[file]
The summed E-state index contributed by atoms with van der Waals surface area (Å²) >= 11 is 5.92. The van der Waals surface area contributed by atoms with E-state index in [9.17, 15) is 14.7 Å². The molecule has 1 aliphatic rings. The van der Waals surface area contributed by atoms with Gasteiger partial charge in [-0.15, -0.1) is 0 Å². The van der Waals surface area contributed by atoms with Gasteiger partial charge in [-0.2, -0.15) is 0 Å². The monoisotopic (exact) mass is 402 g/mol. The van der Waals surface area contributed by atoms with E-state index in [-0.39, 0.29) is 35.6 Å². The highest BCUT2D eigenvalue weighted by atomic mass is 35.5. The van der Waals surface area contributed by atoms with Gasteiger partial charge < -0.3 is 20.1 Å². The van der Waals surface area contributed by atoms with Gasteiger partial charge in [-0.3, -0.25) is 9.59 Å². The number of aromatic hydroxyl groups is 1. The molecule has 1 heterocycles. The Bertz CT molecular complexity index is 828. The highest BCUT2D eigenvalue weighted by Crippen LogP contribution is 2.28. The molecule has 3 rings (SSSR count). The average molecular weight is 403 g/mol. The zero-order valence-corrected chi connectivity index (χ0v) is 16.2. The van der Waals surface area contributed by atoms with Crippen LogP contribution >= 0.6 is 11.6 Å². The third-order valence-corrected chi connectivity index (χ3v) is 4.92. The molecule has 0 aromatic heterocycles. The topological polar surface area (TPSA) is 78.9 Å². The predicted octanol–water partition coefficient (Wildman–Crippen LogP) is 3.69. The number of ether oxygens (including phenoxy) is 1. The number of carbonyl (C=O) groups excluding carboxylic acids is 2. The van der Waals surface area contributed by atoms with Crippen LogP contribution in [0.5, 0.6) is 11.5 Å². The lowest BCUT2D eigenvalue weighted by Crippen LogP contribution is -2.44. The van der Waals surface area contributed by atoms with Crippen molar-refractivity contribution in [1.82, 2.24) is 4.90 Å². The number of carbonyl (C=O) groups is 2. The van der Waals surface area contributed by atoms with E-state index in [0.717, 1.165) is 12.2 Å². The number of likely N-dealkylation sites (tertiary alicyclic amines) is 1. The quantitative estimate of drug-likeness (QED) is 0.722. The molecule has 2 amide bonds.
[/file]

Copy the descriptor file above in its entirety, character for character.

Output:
The summed E-state index contributed by atoms with van der Waals surface area (Å²) >= 11 is 5.92. The van der Waals surface area contributed by atoms with E-state index in [9.17, 15) is 14.7 Å². The molecule has 1 aliphatic rings. The van der Waals surface area contributed by atoms with Gasteiger partial charge in [-0.15, -0.1) is 0 Å². The van der Waals surface area contributed by atoms with Gasteiger partial charge in [-0.2, -0.15) is 0 Å². The monoisotopic (exact) mass is 402 g/mol. The van der Waals surface area contributed by atoms with E-state index in [-0.39, 0.29) is 35.6 Å². The highest BCUT2D eigenvalue weighted by atomic mass is 35.5. The van der Waals surface area contributed by atoms with Gasteiger partial charge < -0.3 is 20.1 Å². The van der Waals surface area contributed by atoms with Gasteiger partial charge in [-0.3, -0.25) is 9.59 Å². The number of aromatic hydroxyl groups is 1. The molecule has 1 heterocycles. The Bertz CT molecular complexity index is 828. The highest BCUT2D eigenvalue weighted by Crippen LogP contribution is 2.28. The molecule has 3 rings (SSSR count). The average molecular weight is 403 g/mol. The zero-order valence-corrected chi connectivity index (χ0v) is 16.2. The van der Waals surface area contributed by atoms with Crippen LogP contribution >= 0.6 is 11.6 Å². The third-order valence-corrected chi connectivity index (χ3v) is 4.92. The molecule has 0 aromatic heterocycles. The topological polar surface area (TPSA) is 78.9 Å². The predicted octanol–water partition coefficient (Wildman–Crippen LogP) is 3.69. The number of ether oxygens (including phenoxy) is 1. The number of carbonyl (C=O) groups excluding carboxylic acids is 2. The van der Waals surface area contributed by atoms with Crippen LogP contribution in [0.5, 0.6) is 11.5 Å². The lowest BCUT2D eigenvalue weighted by Crippen LogP contribution is -2.44. The van der Waals surface area contributed by atoms with Crippen molar-refractivity contribution in [1.82, 2.24) is 4.90 Å². The number of carbonyl (C=O) groups is 2. The van der Waals surface area contributed by atoms with E-state index in [0.717, 1.165) is 12.2 Å². The number of likely N-dealkylation sites (tertiary alicyclic amines) is 1. The quantitative estimate of drug-likeness (QED) is 0.722. The molecule has 2 amide bonds.